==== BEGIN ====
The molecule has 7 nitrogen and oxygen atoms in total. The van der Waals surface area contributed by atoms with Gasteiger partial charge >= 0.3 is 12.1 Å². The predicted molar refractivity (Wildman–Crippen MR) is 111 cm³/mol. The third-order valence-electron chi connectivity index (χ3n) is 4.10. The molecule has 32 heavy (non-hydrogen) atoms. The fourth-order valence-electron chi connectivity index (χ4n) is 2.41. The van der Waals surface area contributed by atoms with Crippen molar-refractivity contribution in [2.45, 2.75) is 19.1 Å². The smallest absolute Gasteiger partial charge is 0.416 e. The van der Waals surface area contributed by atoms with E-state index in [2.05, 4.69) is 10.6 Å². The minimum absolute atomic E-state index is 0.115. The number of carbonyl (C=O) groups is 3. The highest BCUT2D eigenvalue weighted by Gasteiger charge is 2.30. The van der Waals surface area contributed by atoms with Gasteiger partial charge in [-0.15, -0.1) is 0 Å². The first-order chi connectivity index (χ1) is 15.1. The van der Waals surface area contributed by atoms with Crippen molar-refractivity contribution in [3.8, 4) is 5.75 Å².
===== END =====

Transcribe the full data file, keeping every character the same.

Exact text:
The molecule has 7 nitrogen and oxygen atoms in total. The van der Waals surface area contributed by atoms with Gasteiger partial charge >= 0.3 is 12.1 Å². The predicted molar refractivity (Wildman–Crippen MR) is 111 cm³/mol. The third-order valence-electron chi connectivity index (χ3n) is 4.10. The molecule has 32 heavy (non-hydrogen) atoms. The fourth-order valence-electron chi connectivity index (χ4n) is 2.41. The van der Waals surface area contributed by atoms with Crippen molar-refractivity contribution in [2.45, 2.75) is 19.1 Å². The smallest absolute Gasteiger partial charge is 0.416 e. The van der Waals surface area contributed by atoms with E-state index in [2.05, 4.69) is 10.6 Å². The minimum absolute atomic E-state index is 0.115. The number of carbonyl (C=O) groups is 3. The highest BCUT2D eigenvalue weighted by Gasteiger charge is 2.30. The van der Waals surface area contributed by atoms with Gasteiger partial charge in [-0.15, -0.1) is 0 Å². The first-order chi connectivity index (χ1) is 15.1. The van der Waals surface area contributed by atoms with Crippen molar-refractivity contribution in [3.8, 4) is 5.75 Å².